Hong Kong’s tourism industry has clawed back 49 per cent of pre-pandemic traffic for the March 2023 period, with daily arrivals hitting 82,0000 for the same month.
This compares with a weaker 32 per cent of pre-pandemic traffic and just 16,000 daily arrivals in February 2023.
Speaking at Hong Kong Tourism Board’s (HKTB) annual Tourism Overview on March 30, executive director Dane Cheng said a major rebound would happen in 2H2023, allowing the destination to meet its arrival target of 25.8 million by the end of the year.
The event, themed, Striding Forward in a Steady Recovery, reflects HKTB’s confidence.
Cheng said: “Our estimated 26 million arrivals would equate to 40 per cent of pre-pandemic traffic. I think we may do better, but there are a lot of factors at play.”
He shared HKTB’s four strategic focuses for recovery: driving strong recovery across all travel-related sectors; strengthening Hong Kong as an event capital; developing the Greater Bay Area for tourism and multi-destination tourism; and maintaining close partnership with the trade and enhancing the service quality.
Citing an example for the fourth focus, Cheng said training is being provided to more than 1,500 tour escorts and guides, to arm them with better cultural and heritage knowledge.
More details on source market performance were provided during the market update sessions. Short-haul markets in South-east Asia has returned to 47 per cent of pre-pandemic numbers, with Thailand leading the way, followed by Singapore and the Philippines.
HKTB will conduct travel trade missions to Kuala Lumpur and Manila this May, followed by Jakarta and Bangkok in July, to deepen engagements and secure more business conversions.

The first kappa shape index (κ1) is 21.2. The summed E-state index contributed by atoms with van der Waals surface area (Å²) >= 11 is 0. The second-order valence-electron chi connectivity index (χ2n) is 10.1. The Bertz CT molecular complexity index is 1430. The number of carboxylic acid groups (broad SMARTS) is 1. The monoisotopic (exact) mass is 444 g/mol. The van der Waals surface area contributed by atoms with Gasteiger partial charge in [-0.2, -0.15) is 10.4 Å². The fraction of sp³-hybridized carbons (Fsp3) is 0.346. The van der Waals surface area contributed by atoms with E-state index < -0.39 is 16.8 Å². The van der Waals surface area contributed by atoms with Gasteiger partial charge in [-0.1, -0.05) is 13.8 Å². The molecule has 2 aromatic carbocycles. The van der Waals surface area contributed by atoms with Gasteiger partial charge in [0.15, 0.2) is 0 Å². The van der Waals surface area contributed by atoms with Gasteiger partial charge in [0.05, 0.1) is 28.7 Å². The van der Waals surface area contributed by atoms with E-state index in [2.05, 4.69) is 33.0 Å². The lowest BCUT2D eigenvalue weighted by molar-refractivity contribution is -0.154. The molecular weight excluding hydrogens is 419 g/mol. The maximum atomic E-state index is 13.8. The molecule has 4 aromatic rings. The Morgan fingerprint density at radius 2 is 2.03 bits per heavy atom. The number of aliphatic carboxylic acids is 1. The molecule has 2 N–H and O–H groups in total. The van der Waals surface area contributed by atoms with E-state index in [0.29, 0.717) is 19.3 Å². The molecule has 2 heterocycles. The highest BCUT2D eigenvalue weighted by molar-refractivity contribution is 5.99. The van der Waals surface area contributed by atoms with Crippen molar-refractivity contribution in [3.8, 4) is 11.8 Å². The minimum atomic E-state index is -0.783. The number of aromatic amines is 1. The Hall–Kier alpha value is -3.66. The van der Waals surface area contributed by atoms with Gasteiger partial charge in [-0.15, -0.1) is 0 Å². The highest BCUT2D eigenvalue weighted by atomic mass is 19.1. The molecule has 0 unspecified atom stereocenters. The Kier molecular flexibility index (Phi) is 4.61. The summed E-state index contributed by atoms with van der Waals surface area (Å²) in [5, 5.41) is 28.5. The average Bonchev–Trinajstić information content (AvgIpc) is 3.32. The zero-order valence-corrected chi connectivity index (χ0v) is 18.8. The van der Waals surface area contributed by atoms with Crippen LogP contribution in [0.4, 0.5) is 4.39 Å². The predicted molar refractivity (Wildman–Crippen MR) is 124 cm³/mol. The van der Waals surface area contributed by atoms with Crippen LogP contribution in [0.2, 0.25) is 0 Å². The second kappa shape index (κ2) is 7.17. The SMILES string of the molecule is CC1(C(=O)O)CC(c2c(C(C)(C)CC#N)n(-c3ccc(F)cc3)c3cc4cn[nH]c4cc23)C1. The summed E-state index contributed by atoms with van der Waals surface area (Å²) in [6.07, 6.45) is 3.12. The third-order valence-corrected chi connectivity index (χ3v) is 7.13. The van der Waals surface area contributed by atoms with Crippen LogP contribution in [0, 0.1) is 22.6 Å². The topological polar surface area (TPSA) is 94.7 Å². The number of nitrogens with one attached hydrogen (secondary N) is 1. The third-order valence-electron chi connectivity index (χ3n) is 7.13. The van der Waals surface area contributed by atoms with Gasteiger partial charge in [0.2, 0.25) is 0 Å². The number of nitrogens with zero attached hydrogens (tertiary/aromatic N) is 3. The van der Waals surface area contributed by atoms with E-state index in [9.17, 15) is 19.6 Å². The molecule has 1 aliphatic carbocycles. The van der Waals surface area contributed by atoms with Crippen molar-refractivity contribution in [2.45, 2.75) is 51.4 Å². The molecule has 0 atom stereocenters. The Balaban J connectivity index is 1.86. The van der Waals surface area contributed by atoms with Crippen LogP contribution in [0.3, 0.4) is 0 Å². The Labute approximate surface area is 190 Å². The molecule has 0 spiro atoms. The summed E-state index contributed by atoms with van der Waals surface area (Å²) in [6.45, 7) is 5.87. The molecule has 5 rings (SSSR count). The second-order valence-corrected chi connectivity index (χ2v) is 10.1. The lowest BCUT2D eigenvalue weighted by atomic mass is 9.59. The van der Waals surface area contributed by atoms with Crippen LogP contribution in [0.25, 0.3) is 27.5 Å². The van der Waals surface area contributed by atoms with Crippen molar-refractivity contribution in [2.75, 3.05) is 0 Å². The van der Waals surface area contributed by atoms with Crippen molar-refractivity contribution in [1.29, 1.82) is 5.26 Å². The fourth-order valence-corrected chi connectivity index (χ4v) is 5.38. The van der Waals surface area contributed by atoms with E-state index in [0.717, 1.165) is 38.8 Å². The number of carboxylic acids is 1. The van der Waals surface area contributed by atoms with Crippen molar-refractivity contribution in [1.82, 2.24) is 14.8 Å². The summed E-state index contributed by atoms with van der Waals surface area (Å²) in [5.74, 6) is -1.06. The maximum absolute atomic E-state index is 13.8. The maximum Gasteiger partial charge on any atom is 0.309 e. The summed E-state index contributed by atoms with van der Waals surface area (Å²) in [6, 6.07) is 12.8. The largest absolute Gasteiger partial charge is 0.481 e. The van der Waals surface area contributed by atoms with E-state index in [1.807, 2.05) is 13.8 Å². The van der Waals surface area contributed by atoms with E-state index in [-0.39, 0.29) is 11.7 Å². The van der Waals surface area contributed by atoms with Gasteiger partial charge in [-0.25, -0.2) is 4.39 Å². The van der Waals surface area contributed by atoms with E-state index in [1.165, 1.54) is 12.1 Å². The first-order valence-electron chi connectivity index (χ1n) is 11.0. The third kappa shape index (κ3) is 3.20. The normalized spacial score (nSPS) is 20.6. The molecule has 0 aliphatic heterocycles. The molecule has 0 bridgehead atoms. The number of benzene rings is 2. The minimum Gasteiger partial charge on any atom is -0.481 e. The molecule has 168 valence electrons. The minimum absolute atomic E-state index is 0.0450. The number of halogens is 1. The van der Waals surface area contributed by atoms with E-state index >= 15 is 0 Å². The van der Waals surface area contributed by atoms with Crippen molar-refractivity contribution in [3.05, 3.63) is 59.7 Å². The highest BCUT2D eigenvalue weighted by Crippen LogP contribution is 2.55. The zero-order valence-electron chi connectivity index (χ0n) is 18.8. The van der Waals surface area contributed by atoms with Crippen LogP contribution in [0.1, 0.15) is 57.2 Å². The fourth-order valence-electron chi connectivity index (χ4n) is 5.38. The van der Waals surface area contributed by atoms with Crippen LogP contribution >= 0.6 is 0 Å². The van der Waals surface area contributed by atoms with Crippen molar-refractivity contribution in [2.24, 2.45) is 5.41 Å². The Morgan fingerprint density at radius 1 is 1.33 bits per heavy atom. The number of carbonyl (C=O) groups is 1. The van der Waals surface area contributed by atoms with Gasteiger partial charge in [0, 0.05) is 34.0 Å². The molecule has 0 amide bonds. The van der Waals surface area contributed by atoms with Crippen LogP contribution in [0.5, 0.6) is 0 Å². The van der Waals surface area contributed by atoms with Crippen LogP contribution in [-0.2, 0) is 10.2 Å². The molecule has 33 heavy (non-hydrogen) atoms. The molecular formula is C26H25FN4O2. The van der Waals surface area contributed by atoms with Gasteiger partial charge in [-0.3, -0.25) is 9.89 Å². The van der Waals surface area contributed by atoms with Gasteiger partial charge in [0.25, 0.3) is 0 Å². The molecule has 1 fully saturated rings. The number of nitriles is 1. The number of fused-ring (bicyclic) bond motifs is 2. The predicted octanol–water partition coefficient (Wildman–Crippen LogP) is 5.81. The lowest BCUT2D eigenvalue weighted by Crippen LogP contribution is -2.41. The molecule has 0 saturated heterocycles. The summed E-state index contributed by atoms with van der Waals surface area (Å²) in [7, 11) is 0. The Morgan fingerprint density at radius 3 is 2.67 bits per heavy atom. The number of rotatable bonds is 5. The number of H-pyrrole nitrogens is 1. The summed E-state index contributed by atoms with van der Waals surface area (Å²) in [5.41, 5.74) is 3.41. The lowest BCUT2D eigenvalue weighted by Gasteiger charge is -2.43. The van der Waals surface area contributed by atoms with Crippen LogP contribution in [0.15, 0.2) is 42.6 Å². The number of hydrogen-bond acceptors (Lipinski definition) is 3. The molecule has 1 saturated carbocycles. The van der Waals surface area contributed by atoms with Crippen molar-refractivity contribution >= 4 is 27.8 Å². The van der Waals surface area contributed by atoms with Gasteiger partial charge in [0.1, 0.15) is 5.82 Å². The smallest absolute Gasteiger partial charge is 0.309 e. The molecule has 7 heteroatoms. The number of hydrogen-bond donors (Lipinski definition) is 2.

The China market is expected to recover gradually for a start. The market has returned to 51 per cent of pre-pandemic traffic in March, with 64,000 visitors per day. Arrivals from Guangdong province dominate, as air access from other parts of China to Hong Kong remains limited. At press time, only 40 per cent air of pre-pandemic air capacity is back, with connections between Hong Kong and 26 Chinese cities. Before, Hong Kong had flights to 43 Chinese cities.
HKTB noted strong pent-up demand among Chinese travellers, especially those aged 20 to 39. It aims to convert same-day travellers to overnight guests via immersive travel experiences offered by new and improved attractions and infrastructures.
While HKTB chairman Pang Yiu-kai is confident in Hong Kong’s tourism recovery, he acknowledged that the journey would be progressive.
“We believed that the ramp-up period is typical in other destinations, and so are the issues faced by our travel trade. It would take time (for transportation to resume) due to lack of labour.”